Finnish independent music heads Fullsteam into the future
Weathering the storm that has been battering the music industry in recent years, Fullsteam continues to defy and diversify.
The name Tavastia is synonymous with quality music. Over the years, the Helsinki venue has hosted some of the biggest local and international acts, many when they were relatively unknown. Located in the heart of the city, its well-trodden stage has launched many aspiring performers into stardom.
A similar story has been playing out six floors above this hallowed turf at the office of Fullsteam. Emerging in 2002, the record company has grown to become one of the most successful independent labels in Finnish history.
“We started out as a kind of do-it-yourself label,” explains Ville Kilpeläinen, Fullsteam Records’ head of international. “We have grown up to represent all sides of the Finnish music business and artists. Mostly we have been releasing bands that we felt had been ignored by the major labels.”
Such ignorance has been bliss for the record-buying public. Some 200 albums have been added to their catalogue over the years, resulting in various plaques of recognition crowding the walls of the Fullsteam office. Their industry peers have also applauded the company’s efforts, deeming Fullsteam the Independent Record Company of the Year on nearly 10 occasions. Not a bad result for one that has only been around for 13 years.
Much of the Fullsteam’s success during this time has come with an eye on other markets.
“From the beginning it’s been about open mindedness and courage to reach out to international audiences,” Kilpeläinen states. “The label really had, and still has, big ambitions to produce bands that are popular worldwide and not just staying in our own corner of the world.”
The post-hardcore/alternative rock of Disco Ensemble was the breakthrough act for Fullsteam onto the international arena. After their sophomore full-length made waves at home, the outfit was signed to Universal in Germany, the fourth-biggest music market in the world.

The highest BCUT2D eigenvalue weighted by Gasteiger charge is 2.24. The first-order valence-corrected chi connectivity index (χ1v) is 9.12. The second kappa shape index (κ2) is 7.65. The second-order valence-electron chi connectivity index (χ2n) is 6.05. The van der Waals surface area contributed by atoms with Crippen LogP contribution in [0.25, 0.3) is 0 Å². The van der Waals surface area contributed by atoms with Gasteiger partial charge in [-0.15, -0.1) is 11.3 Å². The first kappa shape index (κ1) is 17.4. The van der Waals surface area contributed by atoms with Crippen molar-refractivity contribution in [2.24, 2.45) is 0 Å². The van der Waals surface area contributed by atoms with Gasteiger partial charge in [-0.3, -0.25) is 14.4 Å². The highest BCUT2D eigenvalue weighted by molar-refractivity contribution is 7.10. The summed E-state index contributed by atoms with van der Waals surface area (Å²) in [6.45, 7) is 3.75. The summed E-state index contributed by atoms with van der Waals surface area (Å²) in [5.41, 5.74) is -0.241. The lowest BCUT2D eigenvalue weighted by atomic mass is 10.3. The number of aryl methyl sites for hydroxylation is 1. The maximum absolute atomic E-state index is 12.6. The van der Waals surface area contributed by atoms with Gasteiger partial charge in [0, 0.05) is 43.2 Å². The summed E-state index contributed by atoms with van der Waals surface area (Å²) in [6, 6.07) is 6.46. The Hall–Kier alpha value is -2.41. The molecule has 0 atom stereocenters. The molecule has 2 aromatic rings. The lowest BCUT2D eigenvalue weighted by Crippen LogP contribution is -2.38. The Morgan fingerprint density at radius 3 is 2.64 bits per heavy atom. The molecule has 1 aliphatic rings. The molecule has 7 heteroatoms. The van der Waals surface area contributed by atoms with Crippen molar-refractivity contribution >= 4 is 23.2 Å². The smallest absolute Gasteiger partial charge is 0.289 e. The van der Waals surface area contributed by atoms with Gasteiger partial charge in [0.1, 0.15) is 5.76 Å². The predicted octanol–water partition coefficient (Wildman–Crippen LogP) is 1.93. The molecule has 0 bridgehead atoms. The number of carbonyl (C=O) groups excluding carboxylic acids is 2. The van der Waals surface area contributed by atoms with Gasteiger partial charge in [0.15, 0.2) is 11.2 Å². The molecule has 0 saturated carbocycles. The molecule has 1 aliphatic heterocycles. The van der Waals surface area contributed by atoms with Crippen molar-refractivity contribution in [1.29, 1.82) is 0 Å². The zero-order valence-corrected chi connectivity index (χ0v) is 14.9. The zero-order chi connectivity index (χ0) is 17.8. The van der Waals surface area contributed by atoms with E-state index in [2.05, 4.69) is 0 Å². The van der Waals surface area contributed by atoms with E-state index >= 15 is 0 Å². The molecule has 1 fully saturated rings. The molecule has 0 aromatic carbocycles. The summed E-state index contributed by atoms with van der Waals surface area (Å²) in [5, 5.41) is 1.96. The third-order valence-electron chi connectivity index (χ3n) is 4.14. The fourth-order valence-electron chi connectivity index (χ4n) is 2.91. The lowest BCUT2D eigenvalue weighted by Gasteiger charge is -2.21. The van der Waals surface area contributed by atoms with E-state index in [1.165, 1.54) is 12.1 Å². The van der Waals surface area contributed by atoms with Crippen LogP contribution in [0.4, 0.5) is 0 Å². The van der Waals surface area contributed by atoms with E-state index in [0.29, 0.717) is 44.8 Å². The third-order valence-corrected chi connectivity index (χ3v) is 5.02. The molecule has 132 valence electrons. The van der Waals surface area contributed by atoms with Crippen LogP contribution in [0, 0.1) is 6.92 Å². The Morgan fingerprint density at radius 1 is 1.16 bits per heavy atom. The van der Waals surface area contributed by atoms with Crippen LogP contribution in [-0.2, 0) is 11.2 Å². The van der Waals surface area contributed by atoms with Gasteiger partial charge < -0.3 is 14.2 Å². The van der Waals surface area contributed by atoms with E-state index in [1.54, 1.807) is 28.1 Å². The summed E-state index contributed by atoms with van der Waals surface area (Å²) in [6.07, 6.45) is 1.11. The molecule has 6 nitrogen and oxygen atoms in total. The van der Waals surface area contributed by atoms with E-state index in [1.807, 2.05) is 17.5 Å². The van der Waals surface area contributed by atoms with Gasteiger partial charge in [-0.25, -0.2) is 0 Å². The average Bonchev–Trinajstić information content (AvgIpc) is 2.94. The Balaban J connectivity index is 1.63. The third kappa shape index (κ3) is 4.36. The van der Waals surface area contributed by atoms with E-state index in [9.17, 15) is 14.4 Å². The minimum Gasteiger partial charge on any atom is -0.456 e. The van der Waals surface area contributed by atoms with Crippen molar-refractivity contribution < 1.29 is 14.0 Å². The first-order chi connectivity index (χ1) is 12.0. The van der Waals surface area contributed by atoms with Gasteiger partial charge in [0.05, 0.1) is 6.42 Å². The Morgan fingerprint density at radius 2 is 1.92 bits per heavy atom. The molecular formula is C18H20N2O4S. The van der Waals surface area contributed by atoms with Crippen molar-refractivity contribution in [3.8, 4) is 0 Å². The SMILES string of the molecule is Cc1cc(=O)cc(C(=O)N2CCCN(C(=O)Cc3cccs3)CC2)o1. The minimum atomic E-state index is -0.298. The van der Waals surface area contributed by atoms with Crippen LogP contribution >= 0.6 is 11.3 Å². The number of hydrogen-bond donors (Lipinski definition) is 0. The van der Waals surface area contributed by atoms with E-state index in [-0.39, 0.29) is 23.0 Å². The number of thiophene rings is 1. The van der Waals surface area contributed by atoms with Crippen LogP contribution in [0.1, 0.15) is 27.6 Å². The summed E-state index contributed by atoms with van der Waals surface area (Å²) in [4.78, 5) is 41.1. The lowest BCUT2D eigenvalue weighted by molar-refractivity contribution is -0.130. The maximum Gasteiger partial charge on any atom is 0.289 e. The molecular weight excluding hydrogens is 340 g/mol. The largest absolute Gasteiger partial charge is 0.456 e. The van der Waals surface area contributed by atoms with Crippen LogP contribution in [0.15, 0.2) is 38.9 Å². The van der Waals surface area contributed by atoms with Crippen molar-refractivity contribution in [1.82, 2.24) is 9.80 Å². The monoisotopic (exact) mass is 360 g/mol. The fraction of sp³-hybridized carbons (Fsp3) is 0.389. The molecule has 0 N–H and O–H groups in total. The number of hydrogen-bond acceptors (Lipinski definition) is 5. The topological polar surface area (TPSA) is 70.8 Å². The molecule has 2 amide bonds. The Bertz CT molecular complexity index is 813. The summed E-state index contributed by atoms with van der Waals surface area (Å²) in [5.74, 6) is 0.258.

“That band made a lot of things possible for us,” Kilpeläinen recalls with a smile. “After that it was easier to sign new acts and grow.”
Subsequent successes abroad have seen Central Europe, the UK and the Nordic countries developing into significant international markets for Fullsteam.
Differentiating on record
Rather than stagnate in the digital age, Fullsteam has diversified into various channels of the music business. Thus, while the record industry drowns in cutbacks and downsizing, the number of Fullsteam staff continues to grow and currently stands at 35.
“We don’t have to evolve very much in modern times, as we have already thought in much broader terms,” Kilpeläinen states. “Fullsteam has always done other stuff like bookings, merchandising and other areas of the music business.”
This multifaceted business acumen has also rubbed off on many artists on the Fullsteam roster.
“It’s not always easy to be a good artist and an entrepreneur,” Kilpeläinen observes. “But, some of the best bands are able to use both sides of their brain and are not only great artists but also smart entrepreneurs.”
Management has been the most recent feather in Fullsteam’s musical cap. In contrast to the label’s humble beginnings, this time they started at the top by signing Finland’s most popular male and female artists, Cheek and Chisu.
So, does this represent a mainstream change of focus for the company?
“We are not a one genre, one trick pony,” Kilpeläinen emphasises. “There’s lots under the name of Fullsteam. We are still aiming to launch international careers as well as Finnish ones in Finland.”
Text: James O’Sullivan